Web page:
So once in a while we have really good champions, but they get marginalized. That’s what happens when they don’t sell out: they get marginalized. If you speak to city council people or politicians now about Miguel Luna, they’re all 'how great he was,' but while he was living they fucking went totally out of their way to diminish anything he was trying to do.


The Indy: So when you have those people inside, how do you find a balance—because it seems like it’s important for DARE to frame itself as an outsider organization politically, in terms of rallying strategies and making change. Is that true?

FO: No, I don’t think so. DARE will go so far as to say that our democracy is not real, that we live in an oligarchy, a plutocracy, however you want to say it. But it is possible to take our own communities back. It is possible to take our own local government back. We don’t say it’s a lost cause, and we say folks should try to take it back. So I don’t think we go out of our way to say we’re an outsider group… Although having a couple of champions, that doesn’t really make you an insider. It just means that people got together to put someone good in there. So we’re not so idealistic that we think we can ignore the system. At the very least, we have to stick a spoke in the wheel of the system, to stop it from running us over, really, cause that’s what it’s doing. Ignoring would mean we’d just keep getting run over.


The Indy: So if elected officials aren’t responsive, then you engage in direct action.

FO: Yeah, so we have that in our back pocket. We try the normal channels until we get to a barrier where it’s just one decision-maker or a group of decision-makers refusing to do the right thing, regardless of what regular channels we use and how long we try those regular channels. Then we upscale it to bring the problem home to them, in their face, so that they can’t do what they do in the dark, where people don’t see it. We bring dozens if not hundreds of people to their office or to their place of work or to their daughter’s wedding if we need to, to say no, this is what’s happening.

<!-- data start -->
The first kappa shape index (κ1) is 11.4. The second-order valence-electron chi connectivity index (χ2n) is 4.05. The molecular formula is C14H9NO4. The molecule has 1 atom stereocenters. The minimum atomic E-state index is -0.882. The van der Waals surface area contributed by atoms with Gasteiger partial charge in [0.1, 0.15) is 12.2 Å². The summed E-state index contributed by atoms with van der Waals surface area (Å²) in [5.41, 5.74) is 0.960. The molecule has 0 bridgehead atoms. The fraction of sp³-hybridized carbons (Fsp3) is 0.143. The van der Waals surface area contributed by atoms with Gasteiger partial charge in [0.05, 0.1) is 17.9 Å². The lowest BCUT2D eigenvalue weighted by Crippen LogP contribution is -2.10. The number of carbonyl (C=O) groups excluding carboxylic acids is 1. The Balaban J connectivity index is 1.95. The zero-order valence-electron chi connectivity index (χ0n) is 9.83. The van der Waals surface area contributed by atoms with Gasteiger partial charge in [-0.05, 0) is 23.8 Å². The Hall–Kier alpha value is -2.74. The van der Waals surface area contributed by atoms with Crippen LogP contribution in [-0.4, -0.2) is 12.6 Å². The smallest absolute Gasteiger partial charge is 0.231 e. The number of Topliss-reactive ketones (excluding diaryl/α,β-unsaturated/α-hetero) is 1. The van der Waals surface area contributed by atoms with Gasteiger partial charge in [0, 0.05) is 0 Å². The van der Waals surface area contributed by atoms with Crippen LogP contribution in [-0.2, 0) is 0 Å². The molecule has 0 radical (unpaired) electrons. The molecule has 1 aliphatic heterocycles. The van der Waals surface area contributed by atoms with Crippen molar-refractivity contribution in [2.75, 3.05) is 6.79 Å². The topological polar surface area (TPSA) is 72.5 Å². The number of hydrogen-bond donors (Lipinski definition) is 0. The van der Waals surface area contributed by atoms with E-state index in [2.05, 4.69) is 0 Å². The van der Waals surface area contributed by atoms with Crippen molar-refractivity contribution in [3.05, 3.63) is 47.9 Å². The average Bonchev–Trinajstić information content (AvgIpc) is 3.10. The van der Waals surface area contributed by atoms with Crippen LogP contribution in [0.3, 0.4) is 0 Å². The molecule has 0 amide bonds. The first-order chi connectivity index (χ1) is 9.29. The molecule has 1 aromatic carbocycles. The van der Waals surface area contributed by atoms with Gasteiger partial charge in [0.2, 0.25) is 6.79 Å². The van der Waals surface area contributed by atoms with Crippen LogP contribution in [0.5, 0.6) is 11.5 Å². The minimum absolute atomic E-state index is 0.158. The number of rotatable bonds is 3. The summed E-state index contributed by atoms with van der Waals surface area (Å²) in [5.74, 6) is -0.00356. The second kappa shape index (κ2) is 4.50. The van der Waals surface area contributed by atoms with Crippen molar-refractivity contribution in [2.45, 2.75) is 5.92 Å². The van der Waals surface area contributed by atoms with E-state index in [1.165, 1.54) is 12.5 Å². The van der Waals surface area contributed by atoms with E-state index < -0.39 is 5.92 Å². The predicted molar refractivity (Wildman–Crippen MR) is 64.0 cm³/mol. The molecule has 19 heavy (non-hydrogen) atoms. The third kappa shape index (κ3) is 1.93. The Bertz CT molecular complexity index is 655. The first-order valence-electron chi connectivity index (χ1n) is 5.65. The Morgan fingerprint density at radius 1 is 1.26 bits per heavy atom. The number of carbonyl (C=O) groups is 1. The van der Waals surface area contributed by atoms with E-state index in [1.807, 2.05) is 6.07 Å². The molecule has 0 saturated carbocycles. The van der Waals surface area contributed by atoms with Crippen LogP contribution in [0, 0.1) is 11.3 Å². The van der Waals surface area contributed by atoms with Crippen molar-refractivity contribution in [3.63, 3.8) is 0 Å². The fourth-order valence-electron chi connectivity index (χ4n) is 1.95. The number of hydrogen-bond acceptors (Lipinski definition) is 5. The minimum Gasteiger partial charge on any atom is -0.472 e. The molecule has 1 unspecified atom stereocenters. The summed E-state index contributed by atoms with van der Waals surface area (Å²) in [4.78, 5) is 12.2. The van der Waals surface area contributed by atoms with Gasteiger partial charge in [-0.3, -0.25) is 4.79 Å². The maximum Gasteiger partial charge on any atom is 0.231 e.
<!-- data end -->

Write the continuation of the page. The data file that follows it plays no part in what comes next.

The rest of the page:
The Indy: Right. So when it comes to direct action, does DARE have an ethos of protesting? Are you all strictly non-violent?

FO: It's what the campaign calls for. That's really important in the distinction between us and other groups and folks that may like to protest. We run campaigns to win institutional change, so the level of our actions is determined by the goals of the campaign. Non-violence is important to us for the safety of our people, especially since a lot of folks have criminal records. In our community we can't do certain things without serious consequences. So non-violence is usually the way we go.


The Indy: How involved was DARE with the #BlackLivesMatter protests in Providence last fall? What was the sentiment at DARE regarding how things played out?